How to Produce Commercial Pizza

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Making a good commercial pizza is dependent on three things: taste, the ability to be consistent and profitability. A pizza has to taste good to the majority of people who try it, and you---along with your employees---have to be able to reproduce the same pie consistently. You also must be able to do this within a certain price range, taking into account food cost and labor. Figuring out your unique pizza recipe has to take all of these variables into account.

Things You'll Need

  • Dough ingredients
  • Dough mixer
  • Dough pans
  • Oil
  • Sauce ingredients
  • Whisk
  • Pizza screens
  • Pizza toppings
  • Oven
  • Begin your research with your dough. The dough will be the basis for all of your other recipes, so find one that you like and that will match your particular pizza style. Thick crust, thin crust or whole wheat, each recipe has a different flavor and demands different uses. Make some test batches, cook them up and taste-test them until you are satisfied.

  • Look at basic sauce recipes and decide where you want to go with your flavor. There are sweet sauces, mild sauces, sauces with spice, and chunky sauces. None of them are wrong---it's all just a matter of flavor choice. Pick one that you can eat every day.

  • Make test pizzas to determine the amount of each ingredient that you will put on each pizza. Count the pepperonis, measure the vegetables and use ladles or spoodles (spoon ladles) to measure the sauce for each pie.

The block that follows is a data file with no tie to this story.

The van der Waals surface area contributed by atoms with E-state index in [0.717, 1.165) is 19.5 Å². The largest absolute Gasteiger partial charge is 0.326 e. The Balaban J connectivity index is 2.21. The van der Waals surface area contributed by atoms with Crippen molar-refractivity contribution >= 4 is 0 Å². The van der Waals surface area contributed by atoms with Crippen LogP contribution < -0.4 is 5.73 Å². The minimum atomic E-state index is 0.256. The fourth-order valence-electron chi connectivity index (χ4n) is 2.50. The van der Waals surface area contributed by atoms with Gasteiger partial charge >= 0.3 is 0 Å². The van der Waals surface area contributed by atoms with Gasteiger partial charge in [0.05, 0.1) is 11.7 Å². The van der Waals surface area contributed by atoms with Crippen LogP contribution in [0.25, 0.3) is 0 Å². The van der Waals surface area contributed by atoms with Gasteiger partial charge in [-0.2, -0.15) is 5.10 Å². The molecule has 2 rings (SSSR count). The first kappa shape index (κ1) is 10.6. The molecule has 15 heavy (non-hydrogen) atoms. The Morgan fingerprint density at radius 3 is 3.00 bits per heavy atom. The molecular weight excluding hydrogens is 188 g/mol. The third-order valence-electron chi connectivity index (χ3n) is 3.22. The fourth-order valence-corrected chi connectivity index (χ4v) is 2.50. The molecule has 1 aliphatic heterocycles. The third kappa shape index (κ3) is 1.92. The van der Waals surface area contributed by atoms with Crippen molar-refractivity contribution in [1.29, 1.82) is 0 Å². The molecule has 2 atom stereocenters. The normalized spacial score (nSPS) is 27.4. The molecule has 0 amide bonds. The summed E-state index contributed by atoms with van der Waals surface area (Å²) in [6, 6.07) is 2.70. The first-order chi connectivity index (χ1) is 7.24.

• Do a cost breakdown for each topping, each ladle of sauce and each ounce of dough. Figure out the average cost of a large pepperoni pizza---that is the most common order and a good baseline to begin your cost breakdown.

  • Simulate training on a crowd of volunteers. Family and friends come in handy for this exercise. Take total amateurs and teach them to make a basic pizza using your recipes and your techniques. See how long it takes them to learn to make a consistently acceptable pie. Use notes from this session to change your recipe or teaching style, if necessary.

  • Hold taste tests with a variety of people. Take some to local fire stations and police stations. Give some to local schools. Connect with a PTA group or Scout troop and supply their meetings. Make the sampling contingent upon getting honest feedback and suggestions for improvement.

  • Adjust your recipes and training methods until you have a pizza that is tasty and easy to make while still coming in under the cost price point that you have set for yourself. When you have found this recipe, you are ready to set up your restaurant and open for business.

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